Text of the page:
I’ve known what I wanted to do since I was about five or six. I used to watch Disney cartoons and then spend all my time drawing, so working in the industry is a dream come true really.
When I first visited Kent, it was a sunny day and looking at the view from the hill between Rutherford and Eliot, I thought yes, I can see myself living here for a few years. So originally it had nothing to do with the course.
I initially signed up to do computer science as I wanted to get more into computer animation but the course wasn’t quite tailored to what I wanted to do. My housemate happened to be doing Multimedia Technology and Design and I saw that they were already using Maya software and learning about sound production, website design, storytelling and actual filmmaking, which was more in line with what I wanted, so I transferred. I really enjoyed the course and learnt a lot about different art forms as well as different paths in the film and media industry that I could potentially take. It is a great course, because it gives you a taste of everything.
After my BSc, I moved straight on to a Master’s in Computer Animation. The course was led by David Byers Brown who was one of the original animators on Who Framed Roger Rabbit? and I thought it would be an amazing experience to learn more from him. What I liked about it was that although it was a computer animation course we also did life drawing and sculpture work. I gained a real understanding of the field, where it has come from and the skills that were needed then and now.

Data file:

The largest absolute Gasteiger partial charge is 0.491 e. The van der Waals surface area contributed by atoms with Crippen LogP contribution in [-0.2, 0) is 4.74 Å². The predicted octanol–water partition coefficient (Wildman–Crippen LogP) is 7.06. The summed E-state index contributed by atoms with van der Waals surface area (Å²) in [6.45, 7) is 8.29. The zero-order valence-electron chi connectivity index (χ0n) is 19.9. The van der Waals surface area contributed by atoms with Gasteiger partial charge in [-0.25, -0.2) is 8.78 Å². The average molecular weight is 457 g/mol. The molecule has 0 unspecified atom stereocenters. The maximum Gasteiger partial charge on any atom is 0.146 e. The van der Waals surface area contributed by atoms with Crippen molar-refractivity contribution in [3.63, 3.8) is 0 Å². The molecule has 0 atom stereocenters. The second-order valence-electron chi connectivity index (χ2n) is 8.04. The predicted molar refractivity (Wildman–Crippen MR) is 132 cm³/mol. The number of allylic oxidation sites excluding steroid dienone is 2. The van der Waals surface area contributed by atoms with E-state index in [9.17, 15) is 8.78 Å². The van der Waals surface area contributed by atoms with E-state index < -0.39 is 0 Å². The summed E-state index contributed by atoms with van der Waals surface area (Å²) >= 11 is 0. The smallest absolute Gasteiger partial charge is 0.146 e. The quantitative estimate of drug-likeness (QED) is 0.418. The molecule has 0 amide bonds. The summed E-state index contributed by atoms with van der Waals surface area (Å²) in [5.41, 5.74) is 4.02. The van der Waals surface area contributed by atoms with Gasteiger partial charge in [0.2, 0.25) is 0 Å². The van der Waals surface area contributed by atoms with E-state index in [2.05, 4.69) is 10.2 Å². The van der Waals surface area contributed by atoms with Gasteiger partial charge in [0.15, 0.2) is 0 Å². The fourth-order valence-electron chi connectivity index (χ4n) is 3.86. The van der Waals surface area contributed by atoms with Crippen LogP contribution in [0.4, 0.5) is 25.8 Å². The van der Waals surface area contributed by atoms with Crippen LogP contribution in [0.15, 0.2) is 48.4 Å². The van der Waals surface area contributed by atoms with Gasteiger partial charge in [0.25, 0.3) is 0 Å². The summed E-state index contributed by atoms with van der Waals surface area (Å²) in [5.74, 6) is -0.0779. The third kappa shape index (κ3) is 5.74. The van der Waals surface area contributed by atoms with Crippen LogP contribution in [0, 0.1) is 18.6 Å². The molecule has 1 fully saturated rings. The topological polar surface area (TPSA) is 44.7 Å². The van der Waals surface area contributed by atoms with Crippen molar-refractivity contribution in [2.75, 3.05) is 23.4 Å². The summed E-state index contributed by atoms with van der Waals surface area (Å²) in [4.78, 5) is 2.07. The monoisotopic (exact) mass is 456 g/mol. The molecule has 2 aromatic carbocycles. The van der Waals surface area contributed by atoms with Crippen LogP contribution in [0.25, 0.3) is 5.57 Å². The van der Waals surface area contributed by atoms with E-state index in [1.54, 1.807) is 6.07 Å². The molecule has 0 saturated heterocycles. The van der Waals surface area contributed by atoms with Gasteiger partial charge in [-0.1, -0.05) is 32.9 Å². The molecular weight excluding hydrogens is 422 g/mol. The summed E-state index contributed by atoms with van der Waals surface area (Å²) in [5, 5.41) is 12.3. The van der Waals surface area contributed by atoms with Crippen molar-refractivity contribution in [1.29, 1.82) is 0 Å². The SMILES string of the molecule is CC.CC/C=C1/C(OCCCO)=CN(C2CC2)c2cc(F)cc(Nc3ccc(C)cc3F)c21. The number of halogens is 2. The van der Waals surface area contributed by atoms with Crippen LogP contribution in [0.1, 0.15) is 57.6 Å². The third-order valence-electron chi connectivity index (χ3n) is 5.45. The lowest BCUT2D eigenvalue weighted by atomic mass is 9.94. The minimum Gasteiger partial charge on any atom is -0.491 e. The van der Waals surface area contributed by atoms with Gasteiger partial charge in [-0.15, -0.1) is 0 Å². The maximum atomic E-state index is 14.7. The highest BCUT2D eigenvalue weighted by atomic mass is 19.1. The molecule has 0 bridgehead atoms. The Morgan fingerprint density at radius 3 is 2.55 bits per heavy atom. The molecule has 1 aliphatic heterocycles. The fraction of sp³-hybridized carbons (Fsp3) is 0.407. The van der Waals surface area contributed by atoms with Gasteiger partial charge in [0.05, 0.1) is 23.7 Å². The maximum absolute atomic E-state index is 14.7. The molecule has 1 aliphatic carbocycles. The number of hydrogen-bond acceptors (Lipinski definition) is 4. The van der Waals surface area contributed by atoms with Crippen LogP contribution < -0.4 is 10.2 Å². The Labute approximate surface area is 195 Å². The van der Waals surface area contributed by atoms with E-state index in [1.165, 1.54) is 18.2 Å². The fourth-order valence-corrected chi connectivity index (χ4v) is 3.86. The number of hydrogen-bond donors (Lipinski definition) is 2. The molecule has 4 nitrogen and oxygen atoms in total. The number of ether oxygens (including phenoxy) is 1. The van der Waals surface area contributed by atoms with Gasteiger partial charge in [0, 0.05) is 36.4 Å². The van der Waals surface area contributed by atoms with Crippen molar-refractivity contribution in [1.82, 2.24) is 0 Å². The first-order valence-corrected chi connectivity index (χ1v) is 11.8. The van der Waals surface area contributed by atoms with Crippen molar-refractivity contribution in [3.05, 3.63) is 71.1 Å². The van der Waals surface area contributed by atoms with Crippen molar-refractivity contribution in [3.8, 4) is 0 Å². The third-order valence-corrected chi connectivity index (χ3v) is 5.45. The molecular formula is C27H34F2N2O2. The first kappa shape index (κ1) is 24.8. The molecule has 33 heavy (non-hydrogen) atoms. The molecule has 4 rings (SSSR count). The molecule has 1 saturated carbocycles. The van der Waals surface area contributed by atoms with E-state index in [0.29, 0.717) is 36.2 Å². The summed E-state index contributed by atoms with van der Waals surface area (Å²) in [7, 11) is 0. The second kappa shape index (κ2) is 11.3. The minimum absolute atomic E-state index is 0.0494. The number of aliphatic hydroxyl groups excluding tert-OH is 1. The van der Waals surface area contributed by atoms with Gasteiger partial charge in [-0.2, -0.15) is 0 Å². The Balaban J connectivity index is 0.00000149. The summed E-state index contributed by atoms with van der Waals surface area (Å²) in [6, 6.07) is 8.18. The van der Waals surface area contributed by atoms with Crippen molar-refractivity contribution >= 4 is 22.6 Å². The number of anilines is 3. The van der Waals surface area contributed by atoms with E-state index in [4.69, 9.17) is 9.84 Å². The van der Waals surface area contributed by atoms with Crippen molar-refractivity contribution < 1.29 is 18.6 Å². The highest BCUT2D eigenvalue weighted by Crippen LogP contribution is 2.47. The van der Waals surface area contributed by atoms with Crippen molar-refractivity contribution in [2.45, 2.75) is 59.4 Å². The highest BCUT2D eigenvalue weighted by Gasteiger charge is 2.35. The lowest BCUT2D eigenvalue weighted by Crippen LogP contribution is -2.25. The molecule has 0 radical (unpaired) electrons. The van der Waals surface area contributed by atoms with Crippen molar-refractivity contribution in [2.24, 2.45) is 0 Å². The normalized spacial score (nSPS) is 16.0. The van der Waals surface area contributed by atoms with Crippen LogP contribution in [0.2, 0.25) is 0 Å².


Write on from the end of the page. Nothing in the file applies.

I was working at Sega as a games tester when, via a contact of one of the lecturers, I was offered a position as a junior animator on The Tale of Despereaux by Framestore. It was only a one-month contract but I said yes immediately, it was a gamble as I was pretty secure at Sega and could have gone into animation in video games via this route. I knew this was an opportunity that could lead to a future in film, which was what I wanted. Luckily, it was a successful gamble; that one month turned into four and a half years at Framestore.
I worked on films including Clash of the Titans, The Voyage of the Dawn Treader, Gravity and Where the Wild Things Are. In animation, everyone has their own style, their own tips and tricks so you are constantly learning and evolving. Every project is different so it’s never boring, you don’t think, I know this now; I still don’t think that after 11 years.
After Framestore, I moved to the Moving Picture Company (MPC) to work on Maleficent. My next job was at WETA Digital in New Zealand, where I worked on Dawn of the Planet of the Apes and The Hobbit: Battle of The Five Armies. It was fun to work at such a big company; I quite like the pressure of being in a new place. I always feel that I have to prove myself and that is when I think I probably improve the most. It was also a great opportunity to see the other side of the world. New Zealand was amazing. I also spent a year and a half in Singapore working at Industrial Light & Magic. That’s one of the great things about this industry, the opportunity to work in different countries. I then returned to MPC to work on The Jungle Book and that’s where I am working now.